Acupuncture Fights Influenza
Acupuncture Fights Influenza, Decreases Mortality Rate
Acupuncture is effective for the treatment of influenza. Two independent investigations confirm acupuncture’s efficacy for fighting influenza. One laboratory investigation tested acupuncture as a monotherapy and determined that acupuncture lowers mortality rates, increases serum interferon levels, and improves the phagocytosis of viruses. Another investigation finds acupuncture effective for enhancing the clinical efficaciousness of anti-viral drugs. Let’s start with the integrative investigation and we’ll look at the acupuncture monotherapy next.
Researchers from the Taizhou Municipal Hospital combined acupuncture with standard drug therapy. Patients receiving both oseltamivir and acupuncture in a combined treatment protocol had superior patient outcomes compared with patients receiving only oseltamivir.  In an independent laboratory experiment, the researchers proved that acupuncture exerts an antiviral effect by increasing the serum level of interferon (IFN) and improves phagocyte function in rats with influenza virus infections. 
The research team of Lang et al. compared a control group receiving only oseltamivir (an antiviral drug, also known by the brand-name Tamiflu) and a treatment group receiving both acupuncture and oseltamivir. The treatment group patients had significantly shorter recovery times for relieving fever, pharyngodynia (pharynx pain), and coughing. The researchers conclude that the addition of acupuncture to an oseltamivir treatment regimen increases the effective rate of oseltamivir for the treatment of influenza. Furthermore, the researchers conclude that acupuncture is both effective and safe; acupuncture did not produce any severe adverse effects.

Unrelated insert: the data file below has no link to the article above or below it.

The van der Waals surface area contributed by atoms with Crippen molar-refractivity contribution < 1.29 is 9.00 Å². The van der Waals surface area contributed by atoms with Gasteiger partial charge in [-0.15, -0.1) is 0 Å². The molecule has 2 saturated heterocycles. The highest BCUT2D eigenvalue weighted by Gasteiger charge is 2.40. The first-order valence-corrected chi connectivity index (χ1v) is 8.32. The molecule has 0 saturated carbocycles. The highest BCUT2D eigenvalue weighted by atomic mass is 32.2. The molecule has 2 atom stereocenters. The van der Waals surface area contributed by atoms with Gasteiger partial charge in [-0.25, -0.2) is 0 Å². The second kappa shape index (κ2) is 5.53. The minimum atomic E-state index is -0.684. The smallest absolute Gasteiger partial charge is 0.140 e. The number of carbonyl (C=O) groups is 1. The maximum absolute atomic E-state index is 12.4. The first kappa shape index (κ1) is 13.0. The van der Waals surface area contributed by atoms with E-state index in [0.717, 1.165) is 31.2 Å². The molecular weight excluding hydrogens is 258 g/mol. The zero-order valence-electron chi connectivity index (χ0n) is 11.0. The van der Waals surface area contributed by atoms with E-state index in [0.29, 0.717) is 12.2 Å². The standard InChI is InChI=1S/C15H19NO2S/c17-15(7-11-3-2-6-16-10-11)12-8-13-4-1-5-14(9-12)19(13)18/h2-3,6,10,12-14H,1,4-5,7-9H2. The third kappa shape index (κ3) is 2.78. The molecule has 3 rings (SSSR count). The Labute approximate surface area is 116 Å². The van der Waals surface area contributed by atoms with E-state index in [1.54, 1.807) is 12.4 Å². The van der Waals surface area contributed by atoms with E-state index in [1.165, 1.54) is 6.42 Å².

Following treatment, the average recovery time from fever was 63.80 hours in the drug monotherapy control group and 57.05 hours in the acupuncture plus drug treatment group. On average, acupuncture reduced fevers by 6.75 hours.
The average recovery time from pharyngodynia was 80.35 hours in the control group and 71.25 hours in the treatment group. Acupuncture improved the pharynx pain recovery time by 9.1 hours.
The average recovery time from coughing and other symptoms was 115.20 hours in the drug monotherapy control group and 104.70 hours in the acupuncture plus drug treatment group; acupuncture produced an improvement of 10.5 hours. The recovery time refers to the time it takes to completely relieve symptoms (including body temperature ≤37.4 degrees Celsius) for at least 24 hours from the start of treatment. The results showed that acupuncture significantly increases the total effective rate of oseltamivir and the combined therapy shortens the development course of H1N1 influenza.